Chamberlain Show in Bridge

The paintings are far more brilliant and complex than their reproductions would suggest
It Ain’t Cheap” is the title of a metal sculpture as well as a show of John Chamberlain’s metal paintings, a relatively unknown group of works from the 1960s, on view in Bridgehampton for two more weeks. Ronald Amstutz

    The exhibition of John Chamberlain’s metal paintings from the mid-1960s at the Dan Flavin Art Institute in Bridgehampton has not exactly set the world on fire, but it is the kind of focused, well-considered presentation complementing the Flavin installation upstairs that the Dia Art Foundation, which owns the institute, turns out annually.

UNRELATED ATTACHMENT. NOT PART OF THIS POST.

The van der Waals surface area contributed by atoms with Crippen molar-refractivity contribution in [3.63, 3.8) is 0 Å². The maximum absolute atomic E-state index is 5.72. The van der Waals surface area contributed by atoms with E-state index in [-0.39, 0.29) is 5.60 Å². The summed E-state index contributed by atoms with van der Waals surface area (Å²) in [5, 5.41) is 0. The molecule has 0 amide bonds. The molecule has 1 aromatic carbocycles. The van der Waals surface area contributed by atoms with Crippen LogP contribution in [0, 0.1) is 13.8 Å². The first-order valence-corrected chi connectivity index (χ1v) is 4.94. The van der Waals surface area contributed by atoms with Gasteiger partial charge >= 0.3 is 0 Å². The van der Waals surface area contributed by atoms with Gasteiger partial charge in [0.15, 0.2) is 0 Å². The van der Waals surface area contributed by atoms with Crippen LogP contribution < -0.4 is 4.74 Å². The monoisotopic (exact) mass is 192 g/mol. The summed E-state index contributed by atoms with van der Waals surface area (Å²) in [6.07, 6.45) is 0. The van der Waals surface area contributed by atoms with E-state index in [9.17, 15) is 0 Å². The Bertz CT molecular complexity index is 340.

With a changeover about to occur after April 27, it is worth catching it before it goes. The paintings are far more brilliant and complex than their reproductions would suggest. They have a Day-Glo, flower-power feeling from the era, which also brings into play the hard-edged abstraction of Minimalism.

    “It Ain’t Cheap,” the title of the show, takes its name from the one sculpture included in the show from the same period. Several of the paintings, which were made with car paint and metal flake, are named from popular musical groups from the time, such as the Lovin’ Spoonful and the Sensations.

    The paintings, which are rarely exhibited, were first shown at the Leo Castelli Gallery in New York in 1965.